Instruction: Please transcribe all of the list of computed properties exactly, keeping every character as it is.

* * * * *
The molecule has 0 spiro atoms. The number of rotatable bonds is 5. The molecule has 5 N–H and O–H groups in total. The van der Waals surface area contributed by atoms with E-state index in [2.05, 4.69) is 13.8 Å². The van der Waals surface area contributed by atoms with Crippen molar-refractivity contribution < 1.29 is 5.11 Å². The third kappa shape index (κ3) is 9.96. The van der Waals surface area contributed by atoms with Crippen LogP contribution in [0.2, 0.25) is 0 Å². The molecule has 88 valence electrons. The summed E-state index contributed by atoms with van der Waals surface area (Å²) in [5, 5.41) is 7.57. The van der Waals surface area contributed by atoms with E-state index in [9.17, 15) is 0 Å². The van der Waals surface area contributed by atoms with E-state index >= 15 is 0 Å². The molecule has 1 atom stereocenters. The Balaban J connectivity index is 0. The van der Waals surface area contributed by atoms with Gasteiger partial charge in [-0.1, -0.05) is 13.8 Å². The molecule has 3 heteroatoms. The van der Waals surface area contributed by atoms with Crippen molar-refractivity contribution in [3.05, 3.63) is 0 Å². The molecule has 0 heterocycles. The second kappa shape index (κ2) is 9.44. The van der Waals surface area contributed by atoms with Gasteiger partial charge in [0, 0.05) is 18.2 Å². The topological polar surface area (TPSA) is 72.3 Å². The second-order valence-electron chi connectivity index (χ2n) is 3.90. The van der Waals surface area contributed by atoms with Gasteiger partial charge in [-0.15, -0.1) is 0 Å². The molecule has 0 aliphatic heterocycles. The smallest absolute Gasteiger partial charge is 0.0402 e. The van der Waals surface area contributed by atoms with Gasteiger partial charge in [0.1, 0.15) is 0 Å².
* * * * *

The molecule has 0 spiro atoms. The number of rotatable bonds is 5. The molecule has 5 N–H and O–H groups in total. The van der Waals surface area contributed by atoms with E-state index in [2.05, 4.69) is 13.8 Å². The van der Waals surface area contributed by atoms with Crippen molar-refractivity contribution < 1.29 is 5.11 Å². The third kappa shape index (κ3) is 9.96. The van der Waals surface area contributed by atoms with Crippen LogP contribution in [0.2, 0.25) is 0 Å². The molecule has 88 valence electrons. The summed E-state index contributed by atoms with van der Waals surface area (Å²) in [5, 5.41) is 7.57. The van der Waals surface area contributed by atoms with E-state index in [9.17, 15) is 0 Å². The van der Waals surface area contributed by atoms with E-state index >= 15 is 0 Å². The molecule has 1 atom stereocenters. The Balaban J connectivity index is 0. The van der Waals surface area contributed by atoms with Gasteiger partial charge in [-0.1, -0.05) is 13.8 Å². The molecule has 3 heteroatoms. The van der Waals surface area contributed by atoms with Crippen molar-refractivity contribution in [3.05, 3.63) is 0 Å². The molecule has 0 heterocycles. The second kappa shape index (κ2) is 9.44. The van der Waals surface area contributed by atoms with Gasteiger partial charge in [0, 0.05) is 18.2 Å². The topological polar surface area (TPSA) is 72.3 Å². The second-order valence-electron chi connectivity index (χ2n) is 3.90. The van der Waals surface area contributed by atoms with Gasteiger partial charge in [-0.15, -0.1) is 0 Å². The molecule has 0 aliphatic heterocycles. The smallest absolute Gasteiger partial charge is 0.0402 e. The van der Waals surface area contributed by atoms with Gasteiger partial charge in [0.1, 0.15) is 0 Å².